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Contents

Neutron scattering lengths and cross sections of the elements and their isotopes have been taken from NIST.

`H2 O`

- Isotopically averaged Hydrogen`(H2)2 O`

- Heavy water`D2 O`

- Another way to specify heavy water

Enter a composition as a molecular formula of elements or isotopes.
For example, basic elements might be `H`

, `Fe`

or `Si`

, etc.
A molecular formula of elements might be `H4-N2-C3`

, which
corresponds to a molecule with 4 Hydrogen atoms, 2 Nitrogen atoms and
3 Carbon atoms. Each element in a molecular formula is followed by
the number of the atoms for that element, specified **without a hyphen**,
because each element is separated from other elements using a hyphen.

The number of atoms can be integer or float, but must start with a
digit, e.g. 0.6 is fine but .6 is not. This can be used to set elemental ratios
within a chemical composition. For example 95.1% Vanadium 4.9% Niobium can be
expressed as `V0.951 Nb0.049`

. *Warning: Using this representation will
calculate all properties except for SampleNumberDensity which must be
set manually if required*

Isotopes may also be included in a `material`

composition, and can be specified alone (as
in `(Li7)`

), or in a molecular formula (as in `(Li7)2-C-H4-N-Cl6`

).
Note, however, that No Spaces or Hyphens are allowed in an isotope
symbol specification. Also Note that for isotopes specified in a
molecular expression, the isotope must be enclosed by parenthesis,
except for two special cases, `D`

and `T`

, which stand for `H2`

and `H3`

, respectively.

Each of the cross sections (\(\sigma\)) are calculated according to

\[\sigma = \frac{1}{N_{atoms}}\sum_{i}\sigma_{i}n_{i}\]

where \(N_{atoms} = \sum_{i}n_{i}\). A concrete example for the total
cross section of `D2 O`

\[\sigma = \frac{1}{2+1}\left( 7.64*2 + 4.232*1\right) = 6.504\ barns\]

The number density is defined as

\[\rho_n = \frac{N_{atoms}ZParameter}{UnitCellVolume}\]

It can can be generated in one of several ways:

- Specifying it directly with
`SampleNumberDensity`

. - Specifying the
`ZParameter`

and the`UnitCellVolume`

(or letting the algorithm calculate it from the OrientedLattice on the`InputWorkspace`

). - Specifying the mass density. In this case the number density is calculated as

\[\rho_{n,eff} = f \rho_n = \frac{N_{atoms} \rho_m N_A}{\sum_{i}n_{i}M_i}\]

where \(f\) is the packing fraction, \(\rho_m\) is the mass density, \(N_A\) is the Avogadro constant, and \(M_i\) is the relative molecular mass of the ith atom.

- Specifying
`SampleEffectiveNumberDensity`

and`SamplePackingFraction`

to calculate it from the equation above. - Specifying only
`SampleEffectiveNumberDensity`

(in this case, the packing fraction is assumed to be 1). - A combination of
`SampleEffectiveNumberDensity`

or`SamplePackingFraction`

with the parameters from method 2 or 3.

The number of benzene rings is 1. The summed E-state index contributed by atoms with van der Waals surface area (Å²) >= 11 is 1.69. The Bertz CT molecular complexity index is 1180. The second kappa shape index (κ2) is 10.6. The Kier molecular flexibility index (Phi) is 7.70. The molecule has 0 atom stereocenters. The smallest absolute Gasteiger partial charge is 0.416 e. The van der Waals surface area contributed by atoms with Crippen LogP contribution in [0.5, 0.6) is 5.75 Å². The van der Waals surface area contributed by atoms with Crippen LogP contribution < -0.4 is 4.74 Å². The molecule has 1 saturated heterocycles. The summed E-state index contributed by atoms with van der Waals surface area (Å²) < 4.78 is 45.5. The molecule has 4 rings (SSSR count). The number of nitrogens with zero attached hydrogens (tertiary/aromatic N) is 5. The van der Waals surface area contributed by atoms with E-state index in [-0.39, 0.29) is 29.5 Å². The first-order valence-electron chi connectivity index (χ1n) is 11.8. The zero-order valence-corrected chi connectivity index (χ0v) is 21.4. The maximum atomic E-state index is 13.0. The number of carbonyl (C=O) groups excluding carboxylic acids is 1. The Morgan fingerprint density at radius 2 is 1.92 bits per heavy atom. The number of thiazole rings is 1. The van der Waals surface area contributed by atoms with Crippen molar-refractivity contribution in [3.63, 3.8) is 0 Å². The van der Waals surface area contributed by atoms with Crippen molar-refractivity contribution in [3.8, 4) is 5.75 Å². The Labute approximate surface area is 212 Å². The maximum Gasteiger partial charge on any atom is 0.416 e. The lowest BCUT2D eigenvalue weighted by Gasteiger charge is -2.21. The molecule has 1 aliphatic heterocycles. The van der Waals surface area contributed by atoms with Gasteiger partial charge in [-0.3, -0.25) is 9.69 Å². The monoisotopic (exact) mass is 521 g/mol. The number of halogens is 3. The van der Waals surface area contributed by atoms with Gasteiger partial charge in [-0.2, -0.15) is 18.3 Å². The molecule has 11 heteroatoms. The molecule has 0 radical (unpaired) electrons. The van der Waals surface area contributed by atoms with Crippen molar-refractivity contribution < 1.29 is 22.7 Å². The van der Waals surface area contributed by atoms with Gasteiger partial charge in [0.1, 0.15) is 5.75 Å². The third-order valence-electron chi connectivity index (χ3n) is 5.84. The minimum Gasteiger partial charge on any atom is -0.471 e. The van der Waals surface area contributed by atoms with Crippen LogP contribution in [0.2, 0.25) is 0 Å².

The effective number density, \(\rho_{n,eff}\), should be used for absorption calculations. However, the number density, \(\rho_n\) should be used for refinements and converting between real space representations.

When the number density is provided or generated from one of the above methods, both the packing fraction \(f\) and effective number density \(\rho_{n,eff}\) are computed from the above equation if they were not specified.

The attenuation effect is calculated according to the following formula:

\[\exp(-\rho_n(\mu_s+\mu_a)t)\]

where \(\rho_n\) is in unit of \(\AA^{-3}\), \(t\) is the material thickness in cm, the two attenuation coefficients representing scattering and absorption (\(\mu_s\) and \(\mu_a\) respectively) are calculated as follows:

\[\mu_s = \rho_n \frac{1}{N_{atoms}}\sum_{i}s_{i}n_{i} \text{ units of 1/cm}\]

\[s = \sigma_{total scattering}\]

\[\mu_a = \rho_n \frac{1}{N_{atoms}}\sum_{i}a_{i}n_{i} \text{ units of 1/cm}\]

\[a = \frac{\lambda}{\lambda_0} \sigma_{absorption} (\lambda_0) \text{ where } \lambda_0=1.8\AA\]

A detailed version of this is found in [2].

The sum of the two attenuation coefficients can be replaced by an externally measured profile of attenuation versus wavelength if the scattering effect is wavelength dependent eg if a material is crystalline and shows some Bragg edges in its attenuation profile. Mantid supports a space delimited text file format for the externally measured profile containing the following columns:

- wavelength (in \(\AA\))
- attenuation factor (in \(mm^{-1}\))
- error (currently ignored)

The Xray Attenuation coefficients can also be provided by text file with the following columns containing:

- energy (in \(KeV\))
- attenuation factor (in \(mm^{-1}\))
- error (currently ignored)

Any lines not following this format (eg header rows) are ignored. The file must have a .DAT file extension.

The low-\(Q\) limit of \(S(Q)\) is \(-L\) where \(L\) is called the normalized Laue term

\[bAverage = <b_{coh}> = \frac{1}{N_{atoms}}\sum_{i}b_{coh,i}\]

\[bSquaredAverage = <b_{tot}^2> = \frac{1}{N_{atoms}}\sum_{i}b_{tot,i}^2\]

\[L = \frac{<b_{tot}^2>-<b_{coh}>^2}{<b_{coh}>^2}\]

The data used in this algorithm comes from the following paper.

- Varley F. Sears,
*Neutron scattering lengths and cross sections*, Neutron News**3:3**(1992) 26 doi: 10.1080/10448639208218770 - J. A. K. Howard, O. Johnson, A. J. Schultz and A. M. Stringer,
*Determination of the neutron absorption cross section for hydrogen as a function of wavelength with a pulsed neutron source*, J. Appl. Cryst. (1987). 20, 120-122 doi: 10.1107/S0021889887087028

**Category**: Concepts